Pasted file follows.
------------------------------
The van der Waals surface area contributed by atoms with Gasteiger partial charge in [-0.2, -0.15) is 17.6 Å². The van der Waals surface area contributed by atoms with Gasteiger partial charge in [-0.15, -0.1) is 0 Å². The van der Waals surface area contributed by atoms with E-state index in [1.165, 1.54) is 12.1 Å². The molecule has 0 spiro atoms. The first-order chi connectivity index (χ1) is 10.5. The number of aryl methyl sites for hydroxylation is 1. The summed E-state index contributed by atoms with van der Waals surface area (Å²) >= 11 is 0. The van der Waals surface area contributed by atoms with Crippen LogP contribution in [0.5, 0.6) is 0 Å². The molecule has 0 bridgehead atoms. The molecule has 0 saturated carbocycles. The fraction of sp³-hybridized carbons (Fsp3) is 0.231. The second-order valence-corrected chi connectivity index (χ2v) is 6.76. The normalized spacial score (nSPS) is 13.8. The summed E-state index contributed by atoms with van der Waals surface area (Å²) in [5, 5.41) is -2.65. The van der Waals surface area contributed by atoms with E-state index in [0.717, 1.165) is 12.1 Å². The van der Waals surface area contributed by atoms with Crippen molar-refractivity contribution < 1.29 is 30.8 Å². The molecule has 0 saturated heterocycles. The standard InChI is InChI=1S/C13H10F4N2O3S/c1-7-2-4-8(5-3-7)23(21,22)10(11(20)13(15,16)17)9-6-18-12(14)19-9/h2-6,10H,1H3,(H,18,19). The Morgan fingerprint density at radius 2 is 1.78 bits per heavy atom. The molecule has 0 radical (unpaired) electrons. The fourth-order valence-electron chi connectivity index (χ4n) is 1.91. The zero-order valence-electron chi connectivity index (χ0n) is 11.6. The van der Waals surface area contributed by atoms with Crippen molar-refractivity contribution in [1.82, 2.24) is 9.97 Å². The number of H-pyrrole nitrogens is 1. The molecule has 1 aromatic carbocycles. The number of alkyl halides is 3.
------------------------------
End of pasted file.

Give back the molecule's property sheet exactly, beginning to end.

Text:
The van der Waals surface area contributed by atoms with Gasteiger partial charge in [-0.2, -0.15) is 17.6 Å². The van der Waals surface area contributed by atoms with Gasteiger partial charge in [-0.15, -0.1) is 0 Å². The van der Waals surface area contributed by atoms with E-state index in [1.165, 1.54) is 12.1 Å². The molecule has 0 spiro atoms. The first-order chi connectivity index (χ1) is 10.5. The number of aryl methyl sites for hydroxylation is 1. The summed E-state index contributed by atoms with van der Waals surface area (Å²) >= 11 is 0. The van der Waals surface area contributed by atoms with Crippen LogP contribution in [0.5, 0.6) is 0 Å². The molecule has 0 bridgehead atoms. The molecule has 0 saturated carbocycles. The fraction of sp³-hybridized carbons (Fsp3) is 0.231. The second-order valence-corrected chi connectivity index (χ2v) is 6.76. The normalized spacial score (nSPS) is 13.8. The summed E-state index contributed by atoms with van der Waals surface area (Å²) in [5, 5.41) is -2.65. The van der Waals surface area contributed by atoms with E-state index in [0.717, 1.165) is 12.1 Å². The van der Waals surface area contributed by atoms with Crippen molar-refractivity contribution < 1.29 is 30.8 Å². The molecule has 0 saturated heterocycles. The standard InChI is InChI=1S/C13H10F4N2O3S/c1-7-2-4-8(5-3-7)23(21,22)10(11(20)13(15,16)17)9-6-18-12(14)19-9/h2-6,10H,1H3,(H,18,19). The Morgan fingerprint density at radius 2 is 1.78 bits per heavy atom. The molecule has 0 radical (unpaired) electrons. The fourth-order valence-electron chi connectivity index (χ4n) is 1.91. The zero-order valence-electron chi connectivity index (χ0n) is 11.6. The van der Waals surface area contributed by atoms with Crippen molar-refractivity contribution in [1.82, 2.24) is 9.97 Å². The number of H-pyrrole nitrogens is 1. The molecule has 1 aromatic carbocycles. The number of alkyl halides is 3.